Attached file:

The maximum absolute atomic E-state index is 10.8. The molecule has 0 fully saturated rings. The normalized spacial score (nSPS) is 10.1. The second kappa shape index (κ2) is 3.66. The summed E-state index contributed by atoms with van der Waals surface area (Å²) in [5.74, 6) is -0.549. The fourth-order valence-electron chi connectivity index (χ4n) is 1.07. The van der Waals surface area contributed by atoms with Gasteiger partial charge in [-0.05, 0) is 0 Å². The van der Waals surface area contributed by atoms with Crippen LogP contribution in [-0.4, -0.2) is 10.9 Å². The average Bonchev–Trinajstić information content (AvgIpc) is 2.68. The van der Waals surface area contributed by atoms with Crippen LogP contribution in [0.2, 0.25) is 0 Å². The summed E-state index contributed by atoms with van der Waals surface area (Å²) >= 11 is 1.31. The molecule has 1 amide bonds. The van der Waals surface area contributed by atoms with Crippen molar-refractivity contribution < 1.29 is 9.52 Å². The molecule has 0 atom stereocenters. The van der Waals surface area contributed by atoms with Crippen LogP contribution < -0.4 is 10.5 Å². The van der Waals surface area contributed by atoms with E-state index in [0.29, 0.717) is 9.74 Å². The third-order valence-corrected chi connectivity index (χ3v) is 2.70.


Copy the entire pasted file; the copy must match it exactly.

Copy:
The maximum absolute atomic E-state index is 10.8. The molecule has 0 fully saturated rings. The normalized spacial score (nSPS) is 10.1. The second kappa shape index (κ2) is 3.66. The summed E-state index contributed by atoms with van der Waals surface area (Å²) in [5.74, 6) is -0.549. The fourth-order valence-electron chi connectivity index (χ4n) is 1.07. The van der Waals surface area contributed by atoms with Gasteiger partial charge in [-0.05, 0) is 0 Å². The van der Waals surface area contributed by atoms with Crippen LogP contribution in [-0.4, -0.2) is 10.9 Å². The average Bonchev–Trinajstić information content (AvgIpc) is 2.68. The van der Waals surface area contributed by atoms with Crippen LogP contribution in [0.2, 0.25) is 0 Å². The summed E-state index contributed by atoms with van der Waals surface area (Å²) >= 11 is 1.31. The molecule has 1 amide bonds. The van der Waals surface area contributed by atoms with Crippen molar-refractivity contribution < 1.29 is 9.52 Å². The molecule has 0 atom stereocenters. The van der Waals surface area contributed by atoms with Crippen LogP contribution < -0.4 is 10.5 Å². The van der Waals surface area contributed by atoms with E-state index in [0.29, 0.717) is 9.74 Å². The third-order valence-corrected chi connectivity index (χ3v) is 2.70.